Vegetables

By Linda Avery | DECEMBER 13, 2011 | COOKBOOK REVIEWS

Editor’s note: It’s no secret Pen & Fork’s book reviewer Linda Avery loves Moroccan food, so she was thrilled to get her hands on Paula Wolfert’s new 528 page cookbook, The Food of Morocco. Take a look and see what she thought, then try the delicious chicken dish with fragrant spices and tomato “magic.”

 

The Food of Morocco

by Paula Wolfert
photos by Quentin Bacon
drawings by Mark Marthaler

Facts: Ecco, an imprint of Harper Collins, 528 pages, $45.00 (or Amazon at $22.50)
Photos: More than the number of recipes (and that’s saying a lot!)
Recipes: 192
Give To: friends who belong to a cookbook club, anyone wanting to explore Moroccan cuisine

Decades ago I did a brief touch-and-go in Tangier. I’ve wanted to return to Morocco but never so much as now, after reading The Food of Morocco. Although a few have complained that this book has many recipes found in Paula Wolfert’s Couscous and Other Good Food from Morocco (originally published in 1973 and inducted into the James Beard Cookbook Hall of Fame in 2008), I find this is yet another cookbook with a travelogue dimension.

Within the book’s introduction lies a fascinating map of Morocco listing notable dishes and ingredients indigenous to various areas e.g. Marrakech: rabbit tagine; Casablanca: camel meat; Tangier: Kalinté, a chickpea flan; Fes: the famous preserved lemons, etc.  Paula Wolfert has no doubt personally experienced each and every dish noted.

Wolfert then lays a foundation for the recipes by explaining the curious eathenware tagine, the Moroccan larder, the most used spices and secondary spices, and how to make basics like preserved lemons. The recipes in the ten following chapters would paint bright mental images even if there weren’t fabulous photos. Colorful salads with oranges, dates and raisins; green and red peppers complement fish, poultry, meats and vegetables. Fruits are plentiful in this diet, including dessert couscous with pomegranates and poached pears with prunes.

There is no doubt that in addition to a love of complex and unique flavors, Moroccan people don’t mind spending time achieving those results. The recipes in this book require a commitment whether in terms of time, learning or both. This is particularly true if you decide to tackle bastila (AKA pastila, bisteeya, or bestela) making your own warqa, their pastry akin to phyllo dough. It would take me most of the day and I’d only have a first course completed!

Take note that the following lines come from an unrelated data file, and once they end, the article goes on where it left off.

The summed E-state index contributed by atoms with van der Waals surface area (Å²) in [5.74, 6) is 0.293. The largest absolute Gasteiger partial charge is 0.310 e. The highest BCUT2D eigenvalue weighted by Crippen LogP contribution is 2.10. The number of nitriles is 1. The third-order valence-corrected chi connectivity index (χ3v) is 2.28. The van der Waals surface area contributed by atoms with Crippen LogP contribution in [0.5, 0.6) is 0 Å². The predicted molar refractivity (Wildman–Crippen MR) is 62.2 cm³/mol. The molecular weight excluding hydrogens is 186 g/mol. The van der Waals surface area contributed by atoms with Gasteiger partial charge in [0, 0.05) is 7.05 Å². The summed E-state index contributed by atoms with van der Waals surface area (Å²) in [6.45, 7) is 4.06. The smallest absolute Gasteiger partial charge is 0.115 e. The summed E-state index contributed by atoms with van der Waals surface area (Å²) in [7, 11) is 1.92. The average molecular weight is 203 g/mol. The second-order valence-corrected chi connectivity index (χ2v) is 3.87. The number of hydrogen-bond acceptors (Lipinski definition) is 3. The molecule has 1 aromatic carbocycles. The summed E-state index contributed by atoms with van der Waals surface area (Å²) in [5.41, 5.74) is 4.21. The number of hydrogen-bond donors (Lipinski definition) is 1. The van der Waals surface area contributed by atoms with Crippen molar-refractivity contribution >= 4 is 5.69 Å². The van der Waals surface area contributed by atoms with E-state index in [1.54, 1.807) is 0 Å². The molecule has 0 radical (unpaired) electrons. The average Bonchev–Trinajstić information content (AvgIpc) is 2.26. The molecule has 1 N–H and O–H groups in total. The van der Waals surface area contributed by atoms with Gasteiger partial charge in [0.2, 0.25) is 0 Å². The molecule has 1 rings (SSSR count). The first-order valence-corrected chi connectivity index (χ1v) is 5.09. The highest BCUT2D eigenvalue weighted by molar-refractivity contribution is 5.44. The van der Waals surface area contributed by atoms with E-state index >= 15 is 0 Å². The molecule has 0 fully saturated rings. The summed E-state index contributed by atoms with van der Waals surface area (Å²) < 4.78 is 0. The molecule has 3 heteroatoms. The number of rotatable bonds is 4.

This would be a fun book for a supper club whether the club cooks all dishes together or divvies up recipes among your membership and comes together for the dinner. BTW, if you have a recipe calling for a tagine and are without one, Wolfert says a deep straight-sided large skillet with a tight fitting cover and a sheet of parchment paper placed directly on the food will give you good results. And SHE is indisputably the queen of Mediterranean food.

Chicken Smothered with Tomato Jam

photo © by Quentin Bacon

Recently I asked my daughter, Leila, to test this recipe, since she remembered it from her girlhood in Tangier. She was thrilled with the results, telling me that two of her friends liked it so much “they actually licked the bottom of the tagine pot.”

Please remember to transfer a hot tagine to a wooden surface or a folded kitchen towel on a serving tray to prevent cracking.

Serves 6

Ingredients
For the Tomato Magic
(Makes about 1 1/2 cups)
One 6- to 8-ounce jar sun-dried tomatoes packed in olive oil
One 28-ounce can organic tomatoes, preferably Muir Glen fire-toasted tomatoes
1/2 teaspoon salt
Extra virgin olive oil

For the chicken
6 large fat chicken thighs (about 3 pounds), preferably organic and air-chilled
2 large garlic cloves
Coarse salt
1/2 teaspoon freshly ground black pepper
1/4 teaspoon ground ginger
2 tablespoons extra virgin olive oil
2 tablespoons saffron water (see note)
1/3 cup grated red onion
2 tablespoons finely chopped cilantro
1 teaspoon ground Ceylon cinnamon
2 1/2 pounds red-ripe tomatoes, peeled, halved, seeded, and chopped